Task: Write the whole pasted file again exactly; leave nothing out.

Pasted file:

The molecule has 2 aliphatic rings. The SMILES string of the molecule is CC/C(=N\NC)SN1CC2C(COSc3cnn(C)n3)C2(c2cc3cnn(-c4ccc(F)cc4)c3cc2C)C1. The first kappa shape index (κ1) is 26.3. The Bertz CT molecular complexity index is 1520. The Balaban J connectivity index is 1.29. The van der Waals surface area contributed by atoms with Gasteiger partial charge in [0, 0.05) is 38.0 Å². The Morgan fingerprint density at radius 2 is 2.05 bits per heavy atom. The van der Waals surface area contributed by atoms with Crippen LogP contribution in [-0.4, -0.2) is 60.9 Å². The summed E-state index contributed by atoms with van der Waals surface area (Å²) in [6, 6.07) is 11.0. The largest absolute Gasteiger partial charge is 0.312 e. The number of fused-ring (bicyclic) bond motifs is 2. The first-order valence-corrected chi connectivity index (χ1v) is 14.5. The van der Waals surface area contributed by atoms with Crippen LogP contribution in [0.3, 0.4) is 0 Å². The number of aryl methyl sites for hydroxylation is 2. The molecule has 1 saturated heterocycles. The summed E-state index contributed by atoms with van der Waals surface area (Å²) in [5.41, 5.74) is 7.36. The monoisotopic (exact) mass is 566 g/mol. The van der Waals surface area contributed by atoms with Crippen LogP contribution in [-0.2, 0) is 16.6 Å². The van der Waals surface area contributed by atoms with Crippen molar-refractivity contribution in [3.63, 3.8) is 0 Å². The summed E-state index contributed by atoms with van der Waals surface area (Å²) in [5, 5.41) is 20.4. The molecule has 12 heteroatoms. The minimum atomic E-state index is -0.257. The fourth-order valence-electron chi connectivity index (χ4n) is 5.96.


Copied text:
The molecule has 2 aliphatic rings. The SMILES string of the molecule is CC/C(=N\NC)SN1CC2C(COSc3cnn(C)n3)C2(c2cc3cnn(-c4ccc(F)cc4)c3cc2C)C1. The first kappa shape index (κ1) is 26.3. The Bertz CT molecular complexity index is 1520. The Balaban J connectivity index is 1.29. The van der Waals surface area contributed by atoms with Gasteiger partial charge in [0, 0.05) is 38.0 Å². The Morgan fingerprint density at radius 2 is 2.05 bits per heavy atom. The van der Waals surface area contributed by atoms with Crippen LogP contribution in [-0.4, -0.2) is 60.9 Å². The summed E-state index contributed by atoms with van der Waals surface area (Å²) in [6, 6.07) is 11.0. The largest absolute Gasteiger partial charge is 0.312 e. The number of fused-ring (bicyclic) bond motifs is 2. The first-order valence-corrected chi connectivity index (χ1v) is 14.5. The van der Waals surface area contributed by atoms with Crippen LogP contribution in [0.3, 0.4) is 0 Å². The number of aryl methyl sites for hydroxylation is 2. The molecule has 1 saturated heterocycles. The summed E-state index contributed by atoms with van der Waals surface area (Å²) in [5.41, 5.74) is 7.36. The monoisotopic (exact) mass is 566 g/mol. The van der Waals surface area contributed by atoms with Crippen LogP contribution in [-0.2, 0) is 16.6 Å². The van der Waals surface area contributed by atoms with Crippen molar-refractivity contribution in [3.63, 3.8) is 0 Å². The summed E-state index contributed by atoms with van der Waals surface area (Å²) in [5, 5.41) is 20.4. The molecule has 12 heteroatoms. The minimum atomic E-state index is -0.257. The fourth-order valence-electron chi connectivity index (χ4n) is 5.96.